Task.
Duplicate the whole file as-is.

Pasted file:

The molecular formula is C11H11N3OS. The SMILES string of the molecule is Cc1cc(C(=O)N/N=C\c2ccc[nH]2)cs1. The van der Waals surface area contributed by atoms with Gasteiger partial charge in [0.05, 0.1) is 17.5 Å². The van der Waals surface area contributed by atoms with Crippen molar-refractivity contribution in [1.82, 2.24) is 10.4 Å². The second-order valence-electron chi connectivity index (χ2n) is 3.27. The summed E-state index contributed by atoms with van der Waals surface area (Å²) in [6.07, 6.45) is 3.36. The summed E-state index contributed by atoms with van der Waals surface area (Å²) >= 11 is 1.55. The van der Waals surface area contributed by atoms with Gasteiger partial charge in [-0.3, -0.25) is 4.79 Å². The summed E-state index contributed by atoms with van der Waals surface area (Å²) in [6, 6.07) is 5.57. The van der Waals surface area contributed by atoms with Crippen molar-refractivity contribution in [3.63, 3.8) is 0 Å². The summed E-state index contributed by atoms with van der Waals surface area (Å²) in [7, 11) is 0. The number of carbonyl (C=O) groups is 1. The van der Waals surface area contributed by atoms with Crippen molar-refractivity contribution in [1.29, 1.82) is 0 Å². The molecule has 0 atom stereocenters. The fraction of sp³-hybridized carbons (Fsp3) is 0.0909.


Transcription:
The molecular formula is C11H11N3OS. The SMILES string of the molecule is Cc1cc(C(=O)N/N=C\c2ccc[nH]2)cs1. The van der Waals surface area contributed by atoms with Gasteiger partial charge in [0.05, 0.1) is 17.5 Å². The van der Waals surface area contributed by atoms with Crippen molar-refractivity contribution in [1.82, 2.24) is 10.4 Å². The second-order valence-electron chi connectivity index (χ2n) is 3.27. The summed E-state index contributed by atoms with van der Waals surface area (Å²) in [6.07, 6.45) is 3.36. The summed E-state index contributed by atoms with van der Waals surface area (Å²) >= 11 is 1.55. The van der Waals surface area contributed by atoms with Gasteiger partial charge in [-0.3, -0.25) is 4.79 Å². The summed E-state index contributed by atoms with van der Waals surface area (Å²) in [6, 6.07) is 5.57. The van der Waals surface area contributed by atoms with Crippen molar-refractivity contribution in [3.63, 3.8) is 0 Å². The summed E-state index contributed by atoms with van der Waals surface area (Å²) in [7, 11) is 0. The number of carbonyl (C=O) groups is 1. The van der Waals surface area contributed by atoms with Crippen molar-refractivity contribution in [1.29, 1.82) is 0 Å². The molecule has 0 atom stereocenters. The fraction of sp³-hybridized carbons (Fsp3) is 0.0909.